Phone Spoofing Incidents on the Rise
December 23, 2016
A number of people are reporting an uptick in the incidence of caller ID spoofing, a practice that uses technology to impersonate a business or individual. It is a scam that is on the rise nationwide as more people reject calls from numbers they are unfamiliar with. The scammer poses as a familiar business, government agency or individual to trick people into answering the phone.
Most recently, dozens of people in Cooperstown and the surrounding area have reported getting calls that display as originating from within the Bassett Healthcare Network. The individuals who received the calls say a 547 number appears on their caller ID along with Bassett’s name. In reality, the caller is using technology to alter the information that appears on the recipient’s caller ID display. Because phone numbers are altered, there is not a way to verify who is making the calls or from where.
Typically, scammers who use caller ID spoofing are trying to sell a product or obtain information. The Better Business Bureau says the scam often involves an automated call offering, for instance, lower interest rates if the individual answering the call will verify a bank or credit card number.
Unfortunately, there is little that can be done to stop these spoofing scams. But you can protect yourself from falling victim by following these tips from the Better Business Bureau:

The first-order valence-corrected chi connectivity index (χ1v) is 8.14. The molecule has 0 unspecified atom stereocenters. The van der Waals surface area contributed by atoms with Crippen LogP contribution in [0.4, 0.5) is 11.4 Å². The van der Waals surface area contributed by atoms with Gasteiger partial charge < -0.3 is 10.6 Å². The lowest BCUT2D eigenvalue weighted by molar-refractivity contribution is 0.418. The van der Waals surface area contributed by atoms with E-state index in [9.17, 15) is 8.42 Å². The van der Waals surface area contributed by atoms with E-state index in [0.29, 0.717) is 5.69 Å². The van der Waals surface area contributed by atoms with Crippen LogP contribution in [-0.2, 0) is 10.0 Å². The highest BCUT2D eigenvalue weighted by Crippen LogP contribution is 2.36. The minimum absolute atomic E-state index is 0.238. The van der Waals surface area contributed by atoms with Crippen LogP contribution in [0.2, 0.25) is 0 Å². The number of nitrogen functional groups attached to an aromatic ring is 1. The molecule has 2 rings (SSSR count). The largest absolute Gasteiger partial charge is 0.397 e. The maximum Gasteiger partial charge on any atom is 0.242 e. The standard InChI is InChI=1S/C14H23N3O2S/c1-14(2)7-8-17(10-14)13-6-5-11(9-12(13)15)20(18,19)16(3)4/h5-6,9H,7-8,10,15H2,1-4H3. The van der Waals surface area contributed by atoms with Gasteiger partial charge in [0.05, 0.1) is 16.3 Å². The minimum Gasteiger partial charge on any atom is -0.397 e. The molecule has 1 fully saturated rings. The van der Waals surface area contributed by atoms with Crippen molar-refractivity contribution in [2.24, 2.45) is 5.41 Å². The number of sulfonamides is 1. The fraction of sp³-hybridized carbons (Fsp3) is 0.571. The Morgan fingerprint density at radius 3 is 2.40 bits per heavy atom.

- Do not give personal information to an unfamiliar company or individual, whether it’s by phone, mail or e-mail. This includes credit card numbers, credit card expiration dates, your social security number, driver’s license number, bank account numbers or any other personal information.
- Do not provide sensitive information over the phone just because the caller ID says you are talking to a trusted source.
- Be leery of “banks” or “credit card companies” requesting verification of account numbers. If your bank or credit card company has a legitimate reason to call, they already have your information on record and won’t need to ask for identifying information over the phone.
- Unless you’ve initiated the call, it’s best not to conduct business over the phone.
- Report spoofing calls to the FCC.
The Federal Communication Commission (FCC) prohibits the use of using caller ID spoofing with intent to defraud, cause harm and wrongfully obtain anything of value. Report spoofing calls to the FCC using this link to the complaint form: https://consumercomplaints.fcc.gov/hc/en-us